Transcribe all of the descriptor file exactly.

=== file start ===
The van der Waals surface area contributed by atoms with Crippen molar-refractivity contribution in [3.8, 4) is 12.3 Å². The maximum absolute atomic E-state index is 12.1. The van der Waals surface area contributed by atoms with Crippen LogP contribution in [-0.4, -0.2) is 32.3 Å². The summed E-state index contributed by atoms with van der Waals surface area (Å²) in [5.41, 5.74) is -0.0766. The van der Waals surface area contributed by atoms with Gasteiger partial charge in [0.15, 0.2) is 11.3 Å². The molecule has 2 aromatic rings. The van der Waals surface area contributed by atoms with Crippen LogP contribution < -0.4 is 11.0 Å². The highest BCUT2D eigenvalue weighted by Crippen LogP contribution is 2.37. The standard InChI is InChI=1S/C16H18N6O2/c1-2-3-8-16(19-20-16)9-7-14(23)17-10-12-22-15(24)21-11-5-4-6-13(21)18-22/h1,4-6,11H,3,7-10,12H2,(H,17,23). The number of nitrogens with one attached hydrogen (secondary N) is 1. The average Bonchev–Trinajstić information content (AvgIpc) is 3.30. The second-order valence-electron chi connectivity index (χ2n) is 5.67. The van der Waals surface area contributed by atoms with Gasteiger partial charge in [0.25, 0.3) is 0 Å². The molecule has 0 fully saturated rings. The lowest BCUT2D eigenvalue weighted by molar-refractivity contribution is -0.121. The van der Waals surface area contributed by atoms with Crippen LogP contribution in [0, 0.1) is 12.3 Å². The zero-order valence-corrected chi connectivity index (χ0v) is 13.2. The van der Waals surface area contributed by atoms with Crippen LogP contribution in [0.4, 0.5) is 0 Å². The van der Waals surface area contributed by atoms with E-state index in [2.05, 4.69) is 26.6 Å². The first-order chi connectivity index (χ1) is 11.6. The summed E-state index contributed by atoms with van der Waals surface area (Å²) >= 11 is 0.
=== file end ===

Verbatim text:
The van der Waals surface area contributed by atoms with Crippen molar-refractivity contribution in [3.8, 4) is 12.3 Å². The maximum absolute atomic E-state index is 12.1. The van der Waals surface area contributed by atoms with Crippen LogP contribution in [-0.4, -0.2) is 32.3 Å². The summed E-state index contributed by atoms with van der Waals surface area (Å²) in [5.41, 5.74) is -0.0766. The van der Waals surface area contributed by atoms with Gasteiger partial charge in [0.15, 0.2) is 11.3 Å². The molecule has 2 aromatic rings. The van der Waals surface area contributed by atoms with Crippen LogP contribution < -0.4 is 11.0 Å². The highest BCUT2D eigenvalue weighted by Crippen LogP contribution is 2.37. The standard InChI is InChI=1S/C16H18N6O2/c1-2-3-8-16(19-20-16)9-7-14(23)17-10-12-22-15(24)21-11-5-4-6-13(21)18-22/h1,4-6,11H,3,7-10,12H2,(H,17,23). The number of nitrogens with one attached hydrogen (secondary N) is 1. The average Bonchev–Trinajstić information content (AvgIpc) is 3.30. The second-order valence-electron chi connectivity index (χ2n) is 5.67. The van der Waals surface area contributed by atoms with Gasteiger partial charge in [0.25, 0.3) is 0 Å². The molecule has 0 fully saturated rings. The lowest BCUT2D eigenvalue weighted by molar-refractivity contribution is -0.121. The van der Waals surface area contributed by atoms with Crippen LogP contribution in [0, 0.1) is 12.3 Å². The zero-order valence-corrected chi connectivity index (χ0v) is 13.2. The van der Waals surface area contributed by atoms with Crippen LogP contribution in [0.4, 0.5) is 0 Å². The van der Waals surface area contributed by atoms with E-state index in [2.05, 4.69) is 26.6 Å². The first-order chi connectivity index (χ1) is 11.6. The summed E-state index contributed by atoms with van der Waals surface area (Å²) >= 11 is 0.